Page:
Quantum gas reveals first signs of path-bending monopole
Magnets, whether in the form of a bar, horseshoe or electromagnet, always have two poles. If you break a magnet in half, you'll end up with two new magnets, each with its own magnetic north and south.
But some physics theories predict the existence of single-pole magnets—a situation akin to electric charges, which come in either positive or negative chunks. One particular incarnation—called the Yang monopole after its discoverer—was originally predicted in the context of high-energy physics, but it has never been observed.
Now, a team at JQI led by postdoctoral researcher Seiji Sugawa and JQI Fellow Ian Spielman have succeeded in emulating a Yang monopole with an ultracold gas of rubidium atoms. The result, which provides another example of using cold quantum gases to simulate other areas of physics, was reported in the June 29 issue of Science.
"This new result links together ideas born in high-energy physics—the Yang monopole—with concepts in condensed matter physics—topological phase transitions—and realizes them in the atomic physics laboratory," Spielman says.
To detect the Yang monopoles in their quantum gas, Spielman, Sugawa and coworkers manipulated the internal compass needles that all atoms carry—a quantum property called spin—using radio waves and microwaves to rotate the needles in specific ways. By cycling the atoms among four different spin orientations, researchers were able to send the atoms on a journey through "spin space" and bring them back to where they started—very much like a traveler on the Earth's surface taking a trip around the globe (but in four dimensions instead of the globe's two).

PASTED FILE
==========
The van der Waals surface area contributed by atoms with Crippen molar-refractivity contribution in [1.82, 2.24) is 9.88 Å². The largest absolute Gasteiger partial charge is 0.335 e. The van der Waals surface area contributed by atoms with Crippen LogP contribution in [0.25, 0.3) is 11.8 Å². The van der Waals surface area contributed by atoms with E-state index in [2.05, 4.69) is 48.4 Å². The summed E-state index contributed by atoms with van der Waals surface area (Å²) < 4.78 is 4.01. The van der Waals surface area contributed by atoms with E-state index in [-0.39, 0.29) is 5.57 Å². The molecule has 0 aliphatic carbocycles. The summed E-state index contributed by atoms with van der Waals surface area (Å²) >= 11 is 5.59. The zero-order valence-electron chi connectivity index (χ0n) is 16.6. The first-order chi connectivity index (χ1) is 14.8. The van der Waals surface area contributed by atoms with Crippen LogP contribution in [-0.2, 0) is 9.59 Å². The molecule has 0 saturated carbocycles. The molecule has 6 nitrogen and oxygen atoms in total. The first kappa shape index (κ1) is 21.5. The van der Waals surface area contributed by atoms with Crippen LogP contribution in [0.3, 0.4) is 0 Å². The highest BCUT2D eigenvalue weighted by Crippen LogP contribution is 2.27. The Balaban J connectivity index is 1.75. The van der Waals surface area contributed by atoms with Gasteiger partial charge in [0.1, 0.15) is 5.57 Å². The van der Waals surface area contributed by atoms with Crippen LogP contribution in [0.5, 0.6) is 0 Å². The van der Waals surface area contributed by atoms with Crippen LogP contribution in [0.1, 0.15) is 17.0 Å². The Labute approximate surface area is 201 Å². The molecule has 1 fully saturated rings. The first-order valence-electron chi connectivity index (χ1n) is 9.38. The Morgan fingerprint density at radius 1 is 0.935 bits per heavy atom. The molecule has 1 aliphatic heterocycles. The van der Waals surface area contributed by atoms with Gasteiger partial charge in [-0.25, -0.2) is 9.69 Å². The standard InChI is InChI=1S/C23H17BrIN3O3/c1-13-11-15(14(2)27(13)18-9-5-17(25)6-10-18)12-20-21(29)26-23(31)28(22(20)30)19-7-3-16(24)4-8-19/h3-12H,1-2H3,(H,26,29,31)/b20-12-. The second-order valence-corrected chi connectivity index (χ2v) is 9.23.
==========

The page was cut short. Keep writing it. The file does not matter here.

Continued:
The team measured the orientation of the atoms' spins after they completed their journey and compared the result to their initial orientations. They found that the atoms' spins didn't return to where they started, a discrepancy that can arise during a trip through curved space . In this case, the size and direction of the deflection matched predictions for the curvature created by a Yang monopole.
To test that the deflections were indeed due to the monopole and not another source, researchers sent the atoms on a different journey, one that attempted to avoid the space-bending singularity created by the monopole. On this new path, the atoms no longer felt an overall tug from the curvature, a strong indication that they had exited the monopole's realm of influence.
Turning the monopole's effects on and off depends only on the big-picture shape of the paths that the atoms take and not on any small wiggles along the way—an indication that the effect is topological. The paths either enclose a monopole or they don't, and this provides a topological feature that could lead to new types of quantum charge pumps, Spielman says.